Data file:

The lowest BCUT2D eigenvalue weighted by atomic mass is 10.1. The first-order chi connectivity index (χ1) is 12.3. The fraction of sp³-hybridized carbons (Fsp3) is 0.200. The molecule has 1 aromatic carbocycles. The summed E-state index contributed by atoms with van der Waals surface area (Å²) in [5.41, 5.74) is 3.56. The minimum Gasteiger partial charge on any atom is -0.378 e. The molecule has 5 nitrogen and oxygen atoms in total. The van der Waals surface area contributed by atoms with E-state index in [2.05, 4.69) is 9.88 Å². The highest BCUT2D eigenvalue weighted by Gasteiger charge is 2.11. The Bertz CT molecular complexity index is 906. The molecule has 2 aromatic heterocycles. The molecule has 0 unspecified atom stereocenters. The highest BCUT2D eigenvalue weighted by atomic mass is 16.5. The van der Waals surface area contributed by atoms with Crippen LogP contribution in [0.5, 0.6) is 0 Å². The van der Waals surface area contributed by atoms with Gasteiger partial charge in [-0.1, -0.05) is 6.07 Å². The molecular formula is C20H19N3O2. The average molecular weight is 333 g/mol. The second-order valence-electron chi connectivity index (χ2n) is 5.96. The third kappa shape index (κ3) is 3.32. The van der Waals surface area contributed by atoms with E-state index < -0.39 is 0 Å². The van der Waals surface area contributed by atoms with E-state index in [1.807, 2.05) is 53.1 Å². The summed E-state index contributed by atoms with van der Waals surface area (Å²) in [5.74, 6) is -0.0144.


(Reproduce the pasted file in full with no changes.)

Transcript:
The lowest BCUT2D eigenvalue weighted by atomic mass is 10.1. The first-order chi connectivity index (χ1) is 12.3. The fraction of sp³-hybridized carbons (Fsp3) is 0.200. The molecule has 1 aromatic carbocycles. The summed E-state index contributed by atoms with van der Waals surface area (Å²) in [5.41, 5.74) is 3.56. The minimum Gasteiger partial charge on any atom is -0.378 e. The molecule has 5 nitrogen and oxygen atoms in total. The van der Waals surface area contributed by atoms with E-state index in [2.05, 4.69) is 9.88 Å². The highest BCUT2D eigenvalue weighted by Gasteiger charge is 2.11. The Bertz CT molecular complexity index is 906. The molecule has 2 aromatic heterocycles. The molecule has 0 unspecified atom stereocenters. The highest BCUT2D eigenvalue weighted by atomic mass is 16.5. The van der Waals surface area contributed by atoms with Crippen LogP contribution in [0.5, 0.6) is 0 Å². The van der Waals surface area contributed by atoms with Gasteiger partial charge in [-0.1, -0.05) is 6.07 Å². The molecular formula is C20H19N3O2. The average molecular weight is 333 g/mol. The second-order valence-electron chi connectivity index (χ2n) is 5.96. The third kappa shape index (κ3) is 3.32. The van der Waals surface area contributed by atoms with E-state index < -0.39 is 0 Å². The van der Waals surface area contributed by atoms with E-state index in [1.807, 2.05) is 53.1 Å². The summed E-state index contributed by atoms with van der Waals surface area (Å²) in [5.74, 6) is -0.0144.